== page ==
When Narcissists Exemplify Ethics: Contingent Consequences of Ethical Leadership

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3 Scopus citations


Organizations increasingly encourage, recognize, and reward ethical leadership to preempt the economic and reputational risks associated with ethical failures. At the same time, organizational leadership positions are disproportionately occupied by individuals higher in narcissism. We highlight how the combination of these two phenomena carries important organizational implications by examining how ethical leadership behaviors differentially impact leaders based on their level of narcissism. Building upon self-concordance theory, we introduce a model of contingent consequences of ethical leadership. Our model identifies motivational (i.e., self-efficacy of the leader) and social (i.e., admiration of the leader) mechanisms that explain why ethical leadership positively predicts leadership effectiveness for some leaders, but not for others. We test our model using a field study and two experiments. Findings from these three studies point to a problematic leadership paradox: When leaders higher in narcissism behave more ethically, they incur higher motivational costs and reap fewer social benefits compared to their peers who are lower in narcissism. Results reveal risks to leadership effectiveness for narcissistic leaders who attempt to lead more ethically. We discuss implications for ethical leadership research and practice.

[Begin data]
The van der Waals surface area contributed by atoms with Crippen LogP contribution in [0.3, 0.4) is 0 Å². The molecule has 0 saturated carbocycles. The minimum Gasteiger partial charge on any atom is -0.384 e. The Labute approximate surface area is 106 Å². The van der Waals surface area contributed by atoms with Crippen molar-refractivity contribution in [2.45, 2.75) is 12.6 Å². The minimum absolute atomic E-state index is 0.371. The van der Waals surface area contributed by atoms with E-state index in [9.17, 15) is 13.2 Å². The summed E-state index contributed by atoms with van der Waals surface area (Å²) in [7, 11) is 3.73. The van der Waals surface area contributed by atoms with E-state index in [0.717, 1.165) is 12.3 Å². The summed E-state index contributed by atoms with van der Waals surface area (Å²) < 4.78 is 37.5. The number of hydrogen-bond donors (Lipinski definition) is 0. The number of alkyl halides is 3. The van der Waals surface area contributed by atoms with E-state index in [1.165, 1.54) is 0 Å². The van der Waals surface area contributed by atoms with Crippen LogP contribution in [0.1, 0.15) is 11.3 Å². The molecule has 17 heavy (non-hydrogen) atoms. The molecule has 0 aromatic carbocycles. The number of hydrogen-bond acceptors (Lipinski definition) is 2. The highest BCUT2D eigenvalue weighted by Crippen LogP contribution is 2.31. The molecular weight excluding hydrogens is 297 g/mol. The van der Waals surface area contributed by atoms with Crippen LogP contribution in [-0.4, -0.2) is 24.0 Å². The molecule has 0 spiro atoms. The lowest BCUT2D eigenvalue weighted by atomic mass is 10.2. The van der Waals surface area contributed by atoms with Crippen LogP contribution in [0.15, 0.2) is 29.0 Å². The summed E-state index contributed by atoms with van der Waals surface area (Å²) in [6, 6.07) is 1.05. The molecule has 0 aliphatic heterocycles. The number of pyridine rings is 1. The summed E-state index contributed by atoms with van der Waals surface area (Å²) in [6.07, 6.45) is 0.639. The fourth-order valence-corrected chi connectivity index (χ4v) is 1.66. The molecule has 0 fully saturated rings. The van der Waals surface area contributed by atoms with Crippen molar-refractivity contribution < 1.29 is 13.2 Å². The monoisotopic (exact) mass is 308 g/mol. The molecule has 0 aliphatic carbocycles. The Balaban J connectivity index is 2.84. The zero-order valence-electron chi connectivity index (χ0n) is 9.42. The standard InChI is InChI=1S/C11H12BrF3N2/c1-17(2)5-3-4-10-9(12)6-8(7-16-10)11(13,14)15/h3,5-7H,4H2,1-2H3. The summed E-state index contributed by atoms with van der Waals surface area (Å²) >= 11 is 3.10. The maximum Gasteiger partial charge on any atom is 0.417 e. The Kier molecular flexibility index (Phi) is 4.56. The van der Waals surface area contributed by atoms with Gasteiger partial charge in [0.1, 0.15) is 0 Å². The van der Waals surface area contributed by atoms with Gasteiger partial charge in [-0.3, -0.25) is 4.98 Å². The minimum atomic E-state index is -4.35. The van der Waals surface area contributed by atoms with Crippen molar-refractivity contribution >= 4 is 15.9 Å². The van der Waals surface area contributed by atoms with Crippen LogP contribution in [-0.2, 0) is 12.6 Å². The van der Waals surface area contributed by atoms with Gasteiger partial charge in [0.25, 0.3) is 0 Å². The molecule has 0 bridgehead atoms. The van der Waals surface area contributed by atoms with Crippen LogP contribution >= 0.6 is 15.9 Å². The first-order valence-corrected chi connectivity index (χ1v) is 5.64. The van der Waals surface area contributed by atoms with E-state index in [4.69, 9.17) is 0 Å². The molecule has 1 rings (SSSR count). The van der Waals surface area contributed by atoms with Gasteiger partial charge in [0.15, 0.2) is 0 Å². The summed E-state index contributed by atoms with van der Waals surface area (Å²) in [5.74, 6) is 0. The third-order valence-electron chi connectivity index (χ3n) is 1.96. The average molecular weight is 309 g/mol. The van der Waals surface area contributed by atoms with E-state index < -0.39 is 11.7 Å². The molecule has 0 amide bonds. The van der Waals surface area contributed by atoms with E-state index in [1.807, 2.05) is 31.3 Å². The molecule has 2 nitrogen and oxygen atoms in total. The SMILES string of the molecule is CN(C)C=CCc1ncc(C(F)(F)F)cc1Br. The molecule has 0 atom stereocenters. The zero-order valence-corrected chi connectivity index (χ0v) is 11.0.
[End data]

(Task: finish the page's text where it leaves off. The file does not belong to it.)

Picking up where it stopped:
Original languageEnglish (US)
Pages (from-to)1372-1390
Number of pages19
JournalJournal of Applied Psychology
Issue number8
StatePublished - 2023

Bibliographical note

Publisher Copyright:
© 2023 American Psychological Association. All Rights Reserved.


  • behavioral ethics
  • ethical leadership
  • leadership effectiveness
  • leadership processes
  • narcissism

PubMed: MeSH publication types

  • Journal Article


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